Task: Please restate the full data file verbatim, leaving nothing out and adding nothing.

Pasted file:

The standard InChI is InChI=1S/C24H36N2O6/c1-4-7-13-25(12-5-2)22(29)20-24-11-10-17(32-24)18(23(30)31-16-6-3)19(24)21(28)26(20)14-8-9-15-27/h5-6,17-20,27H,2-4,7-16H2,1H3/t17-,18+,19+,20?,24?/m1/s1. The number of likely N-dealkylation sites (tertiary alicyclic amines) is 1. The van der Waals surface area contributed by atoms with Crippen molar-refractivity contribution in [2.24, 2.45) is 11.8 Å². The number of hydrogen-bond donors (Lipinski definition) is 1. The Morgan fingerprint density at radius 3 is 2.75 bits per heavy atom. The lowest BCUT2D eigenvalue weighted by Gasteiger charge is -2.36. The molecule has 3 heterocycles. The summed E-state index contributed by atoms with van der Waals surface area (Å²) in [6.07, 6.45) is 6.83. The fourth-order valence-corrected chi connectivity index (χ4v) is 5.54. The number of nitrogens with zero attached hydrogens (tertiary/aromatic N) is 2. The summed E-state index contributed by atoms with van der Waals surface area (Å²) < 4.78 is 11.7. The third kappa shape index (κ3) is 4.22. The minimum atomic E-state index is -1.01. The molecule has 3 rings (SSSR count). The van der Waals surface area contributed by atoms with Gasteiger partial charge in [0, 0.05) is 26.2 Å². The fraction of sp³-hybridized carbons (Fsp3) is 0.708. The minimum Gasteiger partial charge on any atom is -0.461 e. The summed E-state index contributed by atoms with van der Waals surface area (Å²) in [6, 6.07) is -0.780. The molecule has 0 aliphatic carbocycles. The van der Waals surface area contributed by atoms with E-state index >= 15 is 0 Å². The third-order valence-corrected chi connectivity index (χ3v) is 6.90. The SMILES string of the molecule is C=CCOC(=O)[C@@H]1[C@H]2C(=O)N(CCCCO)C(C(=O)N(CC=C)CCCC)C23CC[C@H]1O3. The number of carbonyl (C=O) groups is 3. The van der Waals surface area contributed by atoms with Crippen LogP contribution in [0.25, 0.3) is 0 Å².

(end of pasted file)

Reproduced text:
The standard InChI is InChI=1S/C24H36N2O6/c1-4-7-13-25(12-5-2)22(29)20-24-11-10-17(32-24)18(23(30)31-16-6-3)19(24)21(28)26(20)14-8-9-15-27/h5-6,17-20,27H,2-4,7-16H2,1H3/t17-,18+,19+,20?,24?/m1/s1. The number of likely N-dealkylation sites (tertiary alicyclic amines) is 1. The van der Waals surface area contributed by atoms with Crippen molar-refractivity contribution in [2.24, 2.45) is 11.8 Å². The number of hydrogen-bond donors (Lipinski definition) is 1. The Morgan fingerprint density at radius 3 is 2.75 bits per heavy atom. The lowest BCUT2D eigenvalue weighted by Gasteiger charge is -2.36. The molecule has 3 heterocycles. The summed E-state index contributed by atoms with van der Waals surface area (Å²) in [6.07, 6.45) is 6.83. The fourth-order valence-corrected chi connectivity index (χ4v) is 5.54. The number of nitrogens with zero attached hydrogens (tertiary/aromatic N) is 2. The summed E-state index contributed by atoms with van der Waals surface area (Å²) < 4.78 is 11.7. The third kappa shape index (κ3) is 4.22. The minimum atomic E-state index is -1.01. The molecule has 3 rings (SSSR count). The van der Waals surface area contributed by atoms with Gasteiger partial charge in [0, 0.05) is 26.2 Å². The fraction of sp³-hybridized carbons (Fsp3) is 0.708. The minimum Gasteiger partial charge on any atom is -0.461 e. The summed E-state index contributed by atoms with van der Waals surface area (Å²) in [6, 6.07) is -0.780. The molecule has 0 aliphatic carbocycles. The van der Waals surface area contributed by atoms with E-state index >= 15 is 0 Å². The third-order valence-corrected chi connectivity index (χ3v) is 6.90. The SMILES string of the molecule is C=CCOC(=O)[C@@H]1[C@H]2C(=O)N(CCCCO)C(C(=O)N(CC=C)CCCC)C23CC[C@H]1O3. The number of carbonyl (C=O) groups is 3. The van der Waals surface area contributed by atoms with Crippen LogP contribution in [0.25, 0.3) is 0 Å².